Naming versions has always been a religious war. Before M$ came on the scene, the generally accepted methods of naming versions were:
Development: What you think it would be. Adding more broken stuff constantly, no guarantees.
Alpha: Feature complete. No new features or changes to features past this point, hopefully all bugs are known.
Beta: All known bugs are killed or dismissed to next version. Release to customer to find bugs that testing didn't.
Release candidate: This is the version we think we are going to ship... verbatim. An RC build is a Beta build that we think we are going to ship, and if nothing major comes up, we will ship.
Maybe they are going to call what is really a release candidate "Platinum" or some crap like that. But since they are adding features still and the known bugs are not dead, it's really still Alpha software.
I've been using "9i" since before it was beta (known then as version 5). It was more than buggy and ugly then.
The current "release" Dec 2001 is more of a "beta" product than the the release called 9i beta.
The 9i Beta was Oracle's way of telling the world that they had something.
The "Oracle 9i Beta" wizards and deployers were buggy and the documentation was non-existent. It was really more of an "alpha" version.
This "production candidate" version is night and day different between the "beta" version mention above and in previous postings. The list of problems with 9i beta is long dispite the fact that 1/2 the features were disabled!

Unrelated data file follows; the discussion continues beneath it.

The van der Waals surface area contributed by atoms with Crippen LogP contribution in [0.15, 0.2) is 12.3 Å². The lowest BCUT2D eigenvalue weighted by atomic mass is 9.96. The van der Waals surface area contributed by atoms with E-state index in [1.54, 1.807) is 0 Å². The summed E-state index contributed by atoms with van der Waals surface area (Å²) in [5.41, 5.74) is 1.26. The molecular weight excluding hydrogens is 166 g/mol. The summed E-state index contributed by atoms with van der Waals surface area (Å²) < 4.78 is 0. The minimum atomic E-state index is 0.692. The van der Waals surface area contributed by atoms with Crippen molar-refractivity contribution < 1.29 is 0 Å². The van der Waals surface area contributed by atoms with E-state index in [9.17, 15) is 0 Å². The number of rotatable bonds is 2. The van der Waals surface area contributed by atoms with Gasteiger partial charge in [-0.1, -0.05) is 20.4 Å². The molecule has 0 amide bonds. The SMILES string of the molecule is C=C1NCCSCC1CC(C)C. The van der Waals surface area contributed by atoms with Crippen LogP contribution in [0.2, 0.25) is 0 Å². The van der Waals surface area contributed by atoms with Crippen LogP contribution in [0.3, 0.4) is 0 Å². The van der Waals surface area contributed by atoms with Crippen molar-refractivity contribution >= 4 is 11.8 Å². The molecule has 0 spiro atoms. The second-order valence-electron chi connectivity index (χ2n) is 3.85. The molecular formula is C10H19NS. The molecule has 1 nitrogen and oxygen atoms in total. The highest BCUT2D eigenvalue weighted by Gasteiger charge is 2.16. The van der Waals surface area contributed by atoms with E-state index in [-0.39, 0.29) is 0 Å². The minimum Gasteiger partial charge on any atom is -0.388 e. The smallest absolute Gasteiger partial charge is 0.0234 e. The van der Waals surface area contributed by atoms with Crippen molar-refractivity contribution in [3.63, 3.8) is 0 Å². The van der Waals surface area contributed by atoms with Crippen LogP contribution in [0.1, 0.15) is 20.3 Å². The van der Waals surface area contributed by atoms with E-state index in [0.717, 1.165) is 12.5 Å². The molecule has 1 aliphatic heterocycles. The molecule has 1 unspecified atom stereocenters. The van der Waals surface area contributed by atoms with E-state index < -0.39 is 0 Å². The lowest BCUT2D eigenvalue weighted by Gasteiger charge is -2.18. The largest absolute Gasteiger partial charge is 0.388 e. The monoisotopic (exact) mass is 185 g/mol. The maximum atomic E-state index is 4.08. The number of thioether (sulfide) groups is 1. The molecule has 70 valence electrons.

If your opinion of Oracle's Jdev 9i is based on the "beta version" then try it again when the production version comes out.
The "production candidate" is available only on-line and not by CD copy yet.
Brian Topping commented on 22 Dec 2001
This is a really amazing piece of software that is going to change the way people look at Oracle, but it is alpha quality if you ask me. I've run into a number of non-fatal but show stopping bugs in the wizards (go through the BC4J demo...) that should have been caught before calling this software "release candidate".
Rick, did you try the demos yourself or did a demo jockey run through them with you?
No matter, I'm still going to keep using it. I know one company that is charging a lot of money for a less functional product and probably won't be able to after this comes out. Oracle has an advantage with JDeveloper because they are only programming to one database, the other guys are programing to the least common denominator of all the databases and app development environments they support.